The witnesses sought by the defense to construct its intoxication theory were the persons who were present during the commission of the murders (and participated in the concealment thereof).
In this context, the trial court did all that it could reasonably do by initially providing the defense with $1500 in state funds to hire the medical expert. In denying the motion to compel the interviews, the court reminded the defense that the same necessary information could be obtained if the expert attended the trial and listened to the witnesses' actual testimony. If, as it is suggested, the additional cost of the psychiatrist's time to do just that was prohibitive, defense counsel could have taken notes upon the testimony or relayed a transcript to the doctor for his formulation of an opinion upon the extent of defendant's impairment from intoxication at the time of the killings. We conclude that the denial of the motion did not deprive defendant of effective assistance of counsel or a fair trial. See also State v. Williams (I), 304 N.C. 394, 404-06, 284 S.E.2d 437, 445-46 (1981).
It should perhaps be mentioned that the motion for the "pre-trial" interviews was actually filed after the jury selection process had already begun and only three working days before the full trial of the matter actually commenced. [In fact, the trial court heard and denied the motion on the very first day of the trial.]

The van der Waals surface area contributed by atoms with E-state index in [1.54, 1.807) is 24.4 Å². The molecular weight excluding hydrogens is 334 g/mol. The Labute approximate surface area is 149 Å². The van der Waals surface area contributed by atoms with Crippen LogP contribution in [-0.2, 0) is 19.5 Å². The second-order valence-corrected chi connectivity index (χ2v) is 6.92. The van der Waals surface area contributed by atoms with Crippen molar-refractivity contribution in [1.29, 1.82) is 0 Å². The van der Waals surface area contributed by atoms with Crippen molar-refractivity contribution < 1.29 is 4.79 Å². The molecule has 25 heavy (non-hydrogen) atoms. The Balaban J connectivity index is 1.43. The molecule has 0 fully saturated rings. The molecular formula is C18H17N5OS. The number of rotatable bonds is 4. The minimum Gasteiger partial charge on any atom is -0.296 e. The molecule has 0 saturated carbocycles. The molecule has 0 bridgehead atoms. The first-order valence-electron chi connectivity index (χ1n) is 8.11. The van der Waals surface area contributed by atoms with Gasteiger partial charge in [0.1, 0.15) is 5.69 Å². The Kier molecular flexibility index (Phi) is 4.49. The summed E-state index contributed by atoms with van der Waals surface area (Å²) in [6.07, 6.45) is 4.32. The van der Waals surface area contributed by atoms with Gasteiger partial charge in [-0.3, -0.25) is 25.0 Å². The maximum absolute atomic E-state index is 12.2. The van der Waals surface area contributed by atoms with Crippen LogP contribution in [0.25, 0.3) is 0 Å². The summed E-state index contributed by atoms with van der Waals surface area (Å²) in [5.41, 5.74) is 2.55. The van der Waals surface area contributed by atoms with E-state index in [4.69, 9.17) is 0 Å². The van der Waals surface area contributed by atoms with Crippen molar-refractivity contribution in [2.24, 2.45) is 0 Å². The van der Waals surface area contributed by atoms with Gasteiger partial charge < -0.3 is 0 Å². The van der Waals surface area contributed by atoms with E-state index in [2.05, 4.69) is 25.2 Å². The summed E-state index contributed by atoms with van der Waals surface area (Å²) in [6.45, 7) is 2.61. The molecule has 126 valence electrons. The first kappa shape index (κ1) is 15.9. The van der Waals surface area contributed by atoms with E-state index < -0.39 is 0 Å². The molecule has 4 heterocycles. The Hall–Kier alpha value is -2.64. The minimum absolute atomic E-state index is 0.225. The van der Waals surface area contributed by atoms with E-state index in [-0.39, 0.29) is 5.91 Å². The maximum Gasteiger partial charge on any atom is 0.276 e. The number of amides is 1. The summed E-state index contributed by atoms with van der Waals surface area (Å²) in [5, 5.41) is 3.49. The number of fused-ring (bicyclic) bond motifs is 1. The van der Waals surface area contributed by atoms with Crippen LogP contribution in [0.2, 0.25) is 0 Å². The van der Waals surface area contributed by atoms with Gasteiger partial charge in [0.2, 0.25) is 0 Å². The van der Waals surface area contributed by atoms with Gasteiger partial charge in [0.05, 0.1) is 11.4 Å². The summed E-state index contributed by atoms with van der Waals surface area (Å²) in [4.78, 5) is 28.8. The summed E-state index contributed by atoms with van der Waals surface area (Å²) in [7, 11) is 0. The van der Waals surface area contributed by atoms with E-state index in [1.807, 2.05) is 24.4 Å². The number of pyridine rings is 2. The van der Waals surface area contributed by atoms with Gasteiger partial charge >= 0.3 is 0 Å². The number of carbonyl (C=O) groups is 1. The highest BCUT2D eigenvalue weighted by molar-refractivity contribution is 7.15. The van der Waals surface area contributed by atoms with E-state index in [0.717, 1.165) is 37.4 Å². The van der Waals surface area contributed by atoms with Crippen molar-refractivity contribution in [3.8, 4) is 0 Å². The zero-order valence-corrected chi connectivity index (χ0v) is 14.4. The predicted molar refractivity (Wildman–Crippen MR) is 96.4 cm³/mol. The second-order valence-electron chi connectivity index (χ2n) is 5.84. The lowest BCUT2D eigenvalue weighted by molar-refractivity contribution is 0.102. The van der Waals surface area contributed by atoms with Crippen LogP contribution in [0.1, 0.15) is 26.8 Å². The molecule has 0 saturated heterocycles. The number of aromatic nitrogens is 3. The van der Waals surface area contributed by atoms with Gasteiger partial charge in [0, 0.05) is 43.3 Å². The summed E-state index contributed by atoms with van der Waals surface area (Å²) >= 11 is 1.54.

(d) We must now consider whether defendant's constitutional rights of confrontation and due process were unlawfully restricted by the trial court's sustension "of the prosecutor's objections to the defendant's cross-examination of the State's witnesses concerning the amount of beer drunk by the defendant, his level of intoxication and the nature of his behavior. . . ." Defendant's Brief at 30. Our review is governed by the well-established rule that the scope of cross-examination rests largely within the discretion of the trial court, and its rulings thereon will not be disturbed absent a clear showing of abuse or prejudice. State v. Atkins, 304 N.C. 582, 585, 284 S.E.2d 296, 298 (1981) (and authorities there cited). Defendant has failed to demonstrate error in the trial court's rulings; consequently, we overrule all of the pertinent underlying exceptions listed in defendant's brief.
Exceptions nos. 42, 45 and 50 bear no rational relationship to the argument concerning the "impairment" of the intoxication defense. See Rule 28 (b)(3), supra note 4. We have nonetheless reviewed these exceptions and find that the prosecutor's objections were properly sustained within the trial court's discretion. Exception no. 42 involved a question which was argumentative and irrelevant. Exceptions nos. 45 and 50 involved questions which sought impermissible conclusions from the witnesses about matters which were not within the realm of their personal knowledge. See 1 Stansbury's N.C. Evidence 122, at 384-85 (Brandis rev. 1973).
In several instances, the witnesses actually answered the questions of defense counsel despite the prosecutor's objections and the trial court's sustension thereof (exceptions nos. 27, 28, 48A). The prosecutor did not move to strike the answers, and the trial court did not admonish the jury to disregard them. Thus, defendant effectively received the benefit of the evidence sought after, and he has no corresponding cause for complaint on appeal. State v. Hopkins, 296 N.C. 673, 252 S.E.2d 755 (1979).